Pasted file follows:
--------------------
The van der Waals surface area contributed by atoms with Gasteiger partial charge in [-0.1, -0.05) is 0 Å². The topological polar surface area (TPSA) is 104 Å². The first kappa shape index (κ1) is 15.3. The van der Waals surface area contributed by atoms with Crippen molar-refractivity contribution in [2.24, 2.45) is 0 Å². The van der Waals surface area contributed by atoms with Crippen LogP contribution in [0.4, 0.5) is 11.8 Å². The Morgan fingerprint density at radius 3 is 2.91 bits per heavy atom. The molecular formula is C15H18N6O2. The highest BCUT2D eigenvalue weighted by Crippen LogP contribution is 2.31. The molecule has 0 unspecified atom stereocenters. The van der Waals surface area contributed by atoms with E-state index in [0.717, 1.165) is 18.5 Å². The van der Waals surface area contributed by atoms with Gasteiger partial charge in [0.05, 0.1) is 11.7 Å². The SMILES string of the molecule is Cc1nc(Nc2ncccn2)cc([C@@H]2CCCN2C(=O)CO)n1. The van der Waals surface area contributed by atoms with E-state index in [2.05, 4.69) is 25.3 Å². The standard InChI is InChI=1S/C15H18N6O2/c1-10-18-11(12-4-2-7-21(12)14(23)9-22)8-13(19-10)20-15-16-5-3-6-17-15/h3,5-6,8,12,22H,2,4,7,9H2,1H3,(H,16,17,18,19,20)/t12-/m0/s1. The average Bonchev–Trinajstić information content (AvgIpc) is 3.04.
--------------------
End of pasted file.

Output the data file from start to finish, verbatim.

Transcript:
The van der Waals surface area contributed by atoms with Gasteiger partial charge in [-0.1, -0.05) is 0 Å². The topological polar surface area (TPSA) is 104 Å². The first kappa shape index (κ1) is 15.3. The van der Waals surface area contributed by atoms with Crippen molar-refractivity contribution in [2.24, 2.45) is 0 Å². The van der Waals surface area contributed by atoms with Crippen LogP contribution in [0.4, 0.5) is 11.8 Å². The Morgan fingerprint density at radius 3 is 2.91 bits per heavy atom. The molecular formula is C15H18N6O2. The highest BCUT2D eigenvalue weighted by Crippen LogP contribution is 2.31. The molecule has 0 unspecified atom stereocenters. The van der Waals surface area contributed by atoms with E-state index in [0.717, 1.165) is 18.5 Å². The van der Waals surface area contributed by atoms with Gasteiger partial charge in [0.05, 0.1) is 11.7 Å². The SMILES string of the molecule is Cc1nc(Nc2ncccn2)cc([C@@H]2CCCN2C(=O)CO)n1. The van der Waals surface area contributed by atoms with E-state index in [2.05, 4.69) is 25.3 Å². The standard InChI is InChI=1S/C15H18N6O2/c1-10-18-11(12-4-2-7-21(12)14(23)9-22)8-13(19-10)20-15-16-5-3-6-17-15/h3,5-6,8,12,22H,2,4,7,9H2,1H3,(H,16,17,18,19,20)/t12-/m0/s1. The average Bonchev–Trinajstić information content (AvgIpc) is 3.04.